About A1 Movers and A2 Flyers Listening Part 5 and how to do well
In both A1 Movers and A2 Flyers Listening Part 5, learners have to listen to a conversation between and adult and a child about a scene picture and colour things in the picture and also write words. (A1 Movers students will have to write one word and in A2 Flyers, there will be two words to write.)
Here is a sample picture for A2 Flyers Listening Part 5 from Sample Papers 1, available here.
There is an example, which will give students time to get used to the speakers’ voices and accents. As there is an adult and a child speaking, there should be no problem distinguishing between them.
Colouring things in the picture
Tip: Tell students that they are not being judged on their ability to colour! If they colour the right thing with the right colour, they will get the mark.
Careful! If they colour something in the picture that should not be coloured, they will lose a mark.
Sometimes, there are two objects – perhaps one big star and one small star, for example. Students must colour the right star.
If they realise that they have coloured the wrong star and cannot erase the colour, they should tell the invigilator at the end of the test. A note can be made regarding this.
Tip: Practise understanding (and using) prepositional phrases and comparatives to describe where something is and how big/small/old it is. Ask students to describe these things too as it is very useful real-life language!
Careful! Sometimes, and especially at A2 Flyers level, students only have to cover part of something – eg a pocket of a jacket or rucksack; the tail of an animal (or another part of its body), etc. If they colour the whole jacket or animal, they will not get the mark.
Tip: The place to write the word is usually obvious!
Train students to look for:
boards (on boats, signs, walls….) There will often be part of the name on the board already and students have to write another word in front of/above/below that word. (e.g. ……………… Hotel).
boxes, bags There may be a clear area (e.g. a square) on these where students need to write a word.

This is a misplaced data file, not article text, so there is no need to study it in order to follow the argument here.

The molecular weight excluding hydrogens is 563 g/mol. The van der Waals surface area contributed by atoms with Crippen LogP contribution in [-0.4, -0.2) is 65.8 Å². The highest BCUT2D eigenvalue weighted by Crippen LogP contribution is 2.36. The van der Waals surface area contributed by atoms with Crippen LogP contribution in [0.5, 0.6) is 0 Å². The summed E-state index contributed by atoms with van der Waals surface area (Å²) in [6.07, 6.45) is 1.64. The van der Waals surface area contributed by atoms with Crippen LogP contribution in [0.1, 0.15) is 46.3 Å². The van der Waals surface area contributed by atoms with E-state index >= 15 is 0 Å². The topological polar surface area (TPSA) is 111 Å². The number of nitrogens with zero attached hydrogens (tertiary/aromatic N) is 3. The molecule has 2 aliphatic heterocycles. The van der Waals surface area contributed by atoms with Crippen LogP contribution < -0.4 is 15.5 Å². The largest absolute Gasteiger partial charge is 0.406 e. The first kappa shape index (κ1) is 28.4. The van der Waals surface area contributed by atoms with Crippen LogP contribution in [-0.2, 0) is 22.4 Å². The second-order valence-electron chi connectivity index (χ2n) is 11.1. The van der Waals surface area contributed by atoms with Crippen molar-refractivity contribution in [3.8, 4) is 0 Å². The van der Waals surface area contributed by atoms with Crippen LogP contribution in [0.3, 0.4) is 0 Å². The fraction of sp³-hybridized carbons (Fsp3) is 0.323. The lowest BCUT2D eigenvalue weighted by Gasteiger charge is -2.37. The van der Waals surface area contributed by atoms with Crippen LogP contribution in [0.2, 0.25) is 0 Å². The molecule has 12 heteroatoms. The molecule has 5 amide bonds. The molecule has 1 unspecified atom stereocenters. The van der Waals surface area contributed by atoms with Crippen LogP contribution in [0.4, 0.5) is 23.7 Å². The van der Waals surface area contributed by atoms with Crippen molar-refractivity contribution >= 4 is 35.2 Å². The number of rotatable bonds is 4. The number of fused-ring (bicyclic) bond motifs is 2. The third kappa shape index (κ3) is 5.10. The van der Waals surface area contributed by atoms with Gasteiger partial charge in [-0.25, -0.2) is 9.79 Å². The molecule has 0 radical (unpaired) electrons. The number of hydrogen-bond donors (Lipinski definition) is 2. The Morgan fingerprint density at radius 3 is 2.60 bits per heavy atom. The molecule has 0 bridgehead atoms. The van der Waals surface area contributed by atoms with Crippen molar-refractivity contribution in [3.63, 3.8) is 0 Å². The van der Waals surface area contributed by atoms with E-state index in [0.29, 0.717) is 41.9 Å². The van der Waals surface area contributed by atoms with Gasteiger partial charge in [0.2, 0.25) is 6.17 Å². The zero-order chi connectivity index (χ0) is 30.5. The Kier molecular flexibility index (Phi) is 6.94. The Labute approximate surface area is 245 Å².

posters, pictures Again, there may be a clear area (e.g. a square) on these where students need to write a word.
documents (books, papers, cards, postcards, envelopes)
transport (boats, planes, taxis, ….)
Have fun! Ask students to try and guess where they have to write a word, then listen and see if they were right!
Instructions for writing words
Instructions for writing words can come in various formats. Some are easier than others.
1 Completing a name
Put the word ………… before/after/above/below it.
* Learners often have problems with this ‘easy’ instruction because they merge the word ‘word’ with the word they have to write – e.g. Put the word ‘bird’ above it.
Learners start wondering what a ‘wordbird’ is!
Tip: Do lots of dictation practice with this: Write the word ‘bird’. Put ‘bird’ on the board. We call it ‘bird’.
More challenging instructions:
2 Writing the name
We call it …
Do you want to write the missing word?
3 Saying contents – then where to write
e.g. There’s rice inside. Write that word.
They look like potatoes. Can I write that?
The problem here is that students might understand a word, but not notice or remember it because the instruction to write that word comes after they hear it, not before.
Even more challenging instructions:
4 Changing your mind
One of the speakers says what to write, but then another word is chosen instead. Students have often already started to write the first word and have to erase it.
e.g. No. Write ‘noodles’ instead.
Sorry, I mean ‘noodles’.
Have fun! Get students to write instructions.
Show them the different ways to write the instructions. They choose a picture in their coursebook or a magazine, decide on a place to write a word, and write the instructions on a piece of paper.
They pass on their instruction to another group, who have to find the picture and write the word (use post-its for them to write the word on and stick it in the place in the correct picture).
We call it …
e.g. There’s (…..) inside. Write that word.
They look like (……….). Can I write that?
Shall I write the word (……)?
No. Write (………) instead.
Sorry, I mean (……..)